The Hidden Life Of A Christian - Part III
Adapted from a Sermon By
For you have died, and your life is hidden with Christ in God. Colossians 3:3
This morning we return once more to Isaac Watts sermon about the hidden life of a Christian.
It is to the Christian converts who were at Colosse, that the apostle addresses himself, in this strange language: You have died, and yet I tell you where your life is. This inspired writer delights sometimes to surprise his readers, by joining such opposites, and bringing together such distant extremes. But can a dead person have any life in him? Yes, and a noble one too, you are dead to the world, and dead to sin, but you have a life of another kind than that which belongs to the sinners of this world: your life is spiritual and holy; theirs is sinful, and engaged in the works of the flesh: your life is heavenly, and seeks the things which are above; theirs is derived from the earth, and grovels in the dust: your life is everlasting, for your souls will live for ever in a glorious state, and your bodies will be raised from death into equal immortality, and a partnership of the same glory; but their best life is only a temporal one, and when that is at an end, all their joys and their hopes are forever at an end too, and their eternal sorrows begin.
But this life of a Christian is a hidden life. That was the first doctrine we observed from the text. Both the operations and the springs of it, are a secret to the world, and the future glories of it, when it is most properly called eternal life, are still a greater secret, and much more unknown: Yet, said the apostle, I can tell you where the springs of it lie, and where all the future glories of it are to be derived; they are hidden in God, with our Lord Jesus Christ. Now by giving so short a hint, in a word or two, where this our life is hid, he has said something greater, and brighter, and more sublime, concerning it, than if he had shown us, from a high mountain, at noon-day, all the kingdoms of this world, with all the dazzling glories of them, and then pointed downward, "there your life is."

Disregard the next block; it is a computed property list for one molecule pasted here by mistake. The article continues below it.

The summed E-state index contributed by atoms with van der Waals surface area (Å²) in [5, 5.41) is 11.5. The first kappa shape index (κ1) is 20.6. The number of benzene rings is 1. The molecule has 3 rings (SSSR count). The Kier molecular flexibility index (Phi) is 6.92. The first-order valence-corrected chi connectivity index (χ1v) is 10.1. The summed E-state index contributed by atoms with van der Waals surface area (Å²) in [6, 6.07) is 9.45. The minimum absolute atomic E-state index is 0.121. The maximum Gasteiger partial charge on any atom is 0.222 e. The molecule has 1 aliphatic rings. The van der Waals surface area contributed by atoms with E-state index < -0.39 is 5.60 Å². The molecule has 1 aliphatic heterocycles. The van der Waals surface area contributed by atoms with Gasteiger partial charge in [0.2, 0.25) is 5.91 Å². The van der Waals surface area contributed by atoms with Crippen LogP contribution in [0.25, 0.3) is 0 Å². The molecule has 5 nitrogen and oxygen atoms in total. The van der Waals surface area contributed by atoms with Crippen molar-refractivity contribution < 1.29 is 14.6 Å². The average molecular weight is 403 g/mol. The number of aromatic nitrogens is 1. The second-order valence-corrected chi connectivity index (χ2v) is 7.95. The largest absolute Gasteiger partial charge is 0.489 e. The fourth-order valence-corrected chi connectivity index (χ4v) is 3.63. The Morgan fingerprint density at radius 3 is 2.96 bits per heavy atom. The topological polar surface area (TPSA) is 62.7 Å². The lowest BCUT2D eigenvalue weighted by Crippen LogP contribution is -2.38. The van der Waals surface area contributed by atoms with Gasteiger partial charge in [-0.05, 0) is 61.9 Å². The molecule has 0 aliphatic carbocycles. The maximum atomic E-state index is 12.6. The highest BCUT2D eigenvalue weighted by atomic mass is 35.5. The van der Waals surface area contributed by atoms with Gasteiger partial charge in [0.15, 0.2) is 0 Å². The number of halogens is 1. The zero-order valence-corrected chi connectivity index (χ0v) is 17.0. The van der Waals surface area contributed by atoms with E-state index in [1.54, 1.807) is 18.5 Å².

Let this therefore be the second doctrine, and the subject of our meditations this morning, that the life of a Christian is hidden with Christ in God. It is hidden in God, as he is the first original and eternal source of it, and entrusted with Christ as a faithful Mediator; it is hid in God, where our Lord Jesus Christ is, and he is appointed to take care of it for us; for he is also, in verse 4, called our life ; ver. 4.
And now the way we will approach this truth in order to best lay hold of it, will be to first carefully examine the words the apostle uses, and then to draw some conclusion or inferences from them.
The first question which comes up, is in what respect the Christian life is said to be hidden in God?
And, in the second place, what is meant by its being hidden with Christ?
I. First, In what respect is the life of a Christian said to be hidden in God?
The word God is taken in scripture, either in general for the divine nature, which is the same in the Father, Son, and Holy Spirit, or, in particular, for the person of the Father. And there seems to be no absolute need to determine, precisely, which was the meaning of the apostle in this place. The three particulars by which an attempt will be made to explain it, will include both. The life of a Christian is hidden in God; that is, in the all-sufficiency of the divine nature, in the purpose of the divine will, and in the secret engagements of the Father to his Son Jesus Christ, in the covenant of redemption.
1. The Christian's life is hidden in the all-sufficiency of the divine nature. And there are immense stores of life, of every kind, hidden in God, in this sense. This whole world of beings, that have, and do not have souls, with all the infinite varieties of the life of plants, animals, and angels, were hidden in this fruitful and inexhaustible mine of the divine all-sufficiency, before God began to create a world. All things were then hidden in God; for of him are all things, and from him all things proceeded; For from him and through him and to him are all things, Rom 11:36. Now this all-sufficiency of God consists in those powers and perfections, whereby he is able to do all things for his creatures; and ready to do all for his saints; these powers are most notably his wisdom, his almightiness, and his goodness.